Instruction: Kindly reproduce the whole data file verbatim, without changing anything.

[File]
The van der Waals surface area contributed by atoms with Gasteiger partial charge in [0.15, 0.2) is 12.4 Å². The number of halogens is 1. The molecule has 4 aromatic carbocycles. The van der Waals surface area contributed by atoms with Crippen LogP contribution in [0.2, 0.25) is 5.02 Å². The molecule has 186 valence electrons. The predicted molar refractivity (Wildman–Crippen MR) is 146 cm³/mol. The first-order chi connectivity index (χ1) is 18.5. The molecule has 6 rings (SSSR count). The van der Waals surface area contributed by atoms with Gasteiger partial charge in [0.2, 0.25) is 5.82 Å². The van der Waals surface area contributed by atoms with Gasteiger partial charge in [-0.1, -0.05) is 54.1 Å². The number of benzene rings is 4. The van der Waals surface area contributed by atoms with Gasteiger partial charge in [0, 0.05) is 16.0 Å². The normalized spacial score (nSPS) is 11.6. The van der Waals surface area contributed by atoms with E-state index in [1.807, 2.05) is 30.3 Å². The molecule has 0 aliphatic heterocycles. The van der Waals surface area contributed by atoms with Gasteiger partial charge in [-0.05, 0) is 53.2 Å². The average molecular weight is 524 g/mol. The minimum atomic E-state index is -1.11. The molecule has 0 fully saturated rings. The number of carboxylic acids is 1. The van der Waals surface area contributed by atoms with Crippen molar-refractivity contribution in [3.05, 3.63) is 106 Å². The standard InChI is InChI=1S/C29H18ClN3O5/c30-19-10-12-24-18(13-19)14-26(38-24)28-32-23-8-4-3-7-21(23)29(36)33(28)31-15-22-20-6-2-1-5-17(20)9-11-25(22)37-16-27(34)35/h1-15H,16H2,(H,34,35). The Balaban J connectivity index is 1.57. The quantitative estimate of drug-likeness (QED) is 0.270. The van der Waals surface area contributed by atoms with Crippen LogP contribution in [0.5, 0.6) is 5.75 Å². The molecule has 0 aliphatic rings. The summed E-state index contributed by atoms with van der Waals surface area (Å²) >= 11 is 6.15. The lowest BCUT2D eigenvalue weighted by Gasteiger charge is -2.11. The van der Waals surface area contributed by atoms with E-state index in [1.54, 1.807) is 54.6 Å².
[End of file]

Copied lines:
The van der Waals surface area contributed by atoms with Gasteiger partial charge in [0.15, 0.2) is 12.4 Å². The number of halogens is 1. The molecule has 4 aromatic carbocycles. The van der Waals surface area contributed by atoms with Crippen LogP contribution in [0.2, 0.25) is 5.02 Å². The molecule has 186 valence electrons. The predicted molar refractivity (Wildman–Crippen MR) is 146 cm³/mol. The first-order chi connectivity index (χ1) is 18.5. The molecule has 6 rings (SSSR count). The van der Waals surface area contributed by atoms with Gasteiger partial charge in [0.2, 0.25) is 5.82 Å². The van der Waals surface area contributed by atoms with Gasteiger partial charge in [-0.1, -0.05) is 54.1 Å². The number of benzene rings is 4. The van der Waals surface area contributed by atoms with Gasteiger partial charge in [0, 0.05) is 16.0 Å². The normalized spacial score (nSPS) is 11.6. The van der Waals surface area contributed by atoms with E-state index in [1.807, 2.05) is 30.3 Å². The molecule has 0 aliphatic heterocycles. The van der Waals surface area contributed by atoms with Gasteiger partial charge in [-0.05, 0) is 53.2 Å². The average molecular weight is 524 g/mol. The minimum atomic E-state index is -1.11. The molecule has 0 fully saturated rings. The number of carboxylic acids is 1. The van der Waals surface area contributed by atoms with Crippen molar-refractivity contribution in [3.05, 3.63) is 106 Å². The standard InChI is InChI=1S/C29H18ClN3O5/c30-19-10-12-24-18(13-19)14-26(38-24)28-32-23-8-4-3-7-21(23)29(36)33(28)31-15-22-20-6-2-1-5-17(20)9-11-25(22)37-16-27(34)35/h1-15H,16H2,(H,34,35). The Balaban J connectivity index is 1.57. The quantitative estimate of drug-likeness (QED) is 0.270. The van der Waals surface area contributed by atoms with Crippen LogP contribution in [0.5, 0.6) is 5.75 Å². The molecule has 0 aliphatic rings. The summed E-state index contributed by atoms with van der Waals surface area (Å²) >= 11 is 6.15. The lowest BCUT2D eigenvalue weighted by Gasteiger charge is -2.11. The van der Waals surface area contributed by atoms with E-state index in [1.54, 1.807) is 54.6 Å².